I may have already shown you how to boost your blog traffic, but let's go back a step. How do I even start a blog? What is involved with maintaining a blog? What do I need to know? These are all questions that run through the mind of someone looking to create a blog for their first time. I hope to tackle these issues in this latest how to. If you are reading this and want to start a blog, you're in for a treat. If you already have a blog, stick around and you might learn something new.
There are many reasons why you might want to blog. Blogs have come a long way from their typical definition as online diaries. Blogs are now viable sources for tech news, informative articles and other captivating content. My blog started out as curiousity about blog software, such as WordPress, and has evolved into a way for me to share my knowledge while learning from the comments of my readers. It also has the nice benefit of getting my name out there (self-marketing), which will hopefully come in handy when searching for a job in the near future. Heck, I have even been offered jobs before after people have seen what I have done with this site. Sitepoint has a brief explanation of the main reasons for blogging; personal, topical and marketing.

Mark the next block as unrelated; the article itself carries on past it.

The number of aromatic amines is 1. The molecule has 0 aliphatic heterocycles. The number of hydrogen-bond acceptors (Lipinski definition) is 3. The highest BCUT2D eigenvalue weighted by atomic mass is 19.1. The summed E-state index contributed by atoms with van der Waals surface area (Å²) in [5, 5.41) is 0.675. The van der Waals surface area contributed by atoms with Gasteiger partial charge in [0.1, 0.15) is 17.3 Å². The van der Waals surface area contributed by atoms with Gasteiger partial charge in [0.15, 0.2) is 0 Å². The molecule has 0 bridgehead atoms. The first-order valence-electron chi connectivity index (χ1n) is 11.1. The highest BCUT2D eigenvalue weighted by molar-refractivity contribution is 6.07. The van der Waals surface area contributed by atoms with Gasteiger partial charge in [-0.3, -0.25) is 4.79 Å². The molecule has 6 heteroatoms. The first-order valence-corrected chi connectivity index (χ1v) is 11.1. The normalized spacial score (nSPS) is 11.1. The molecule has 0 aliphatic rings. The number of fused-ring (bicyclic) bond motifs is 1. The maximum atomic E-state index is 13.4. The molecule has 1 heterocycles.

Before You Get Started
Now that you want to start a blog, you should start thinking about what you will be blogging about. You might already have a general notion of what you want to talk about, but try to get a better idea of what a typical post would be. As I mentioned in my traffic boosting post, it is a good idea to find your niche. I can't really expand upon that too much; it's all you now. If you blog about anything that strikes your fancy, whether it's tech news or gardening tips, you are not as likely to gather as many dedicated readers as if you had just stuck to one topic.
Hosted or DIY?
At this point you will need to know whether or not you would like to start off with a hosted blog solution such as TypePad, Blogger or WordPress.com or go for a do-it-yourself approach. There is a trade-off when it comes to each choice. If you opt for a hosted solution, you are not as open to modify your theme or use that new plugin you found. You are in a fairly locked-down environment, however the upshot of using a hosted solution is that you don't have to worry about setting up anything or configuring databases - it's all done for you.
A free, hosted solution is great for the absolute beginner to get their thoughts together and determine whether blogging is for them. I recommend spending at least a month on a hosted blog until you finalize your niche and get the hang of it. If then you are serious about it, upgrade to your own webhost using some of the software listed below and get a domain name.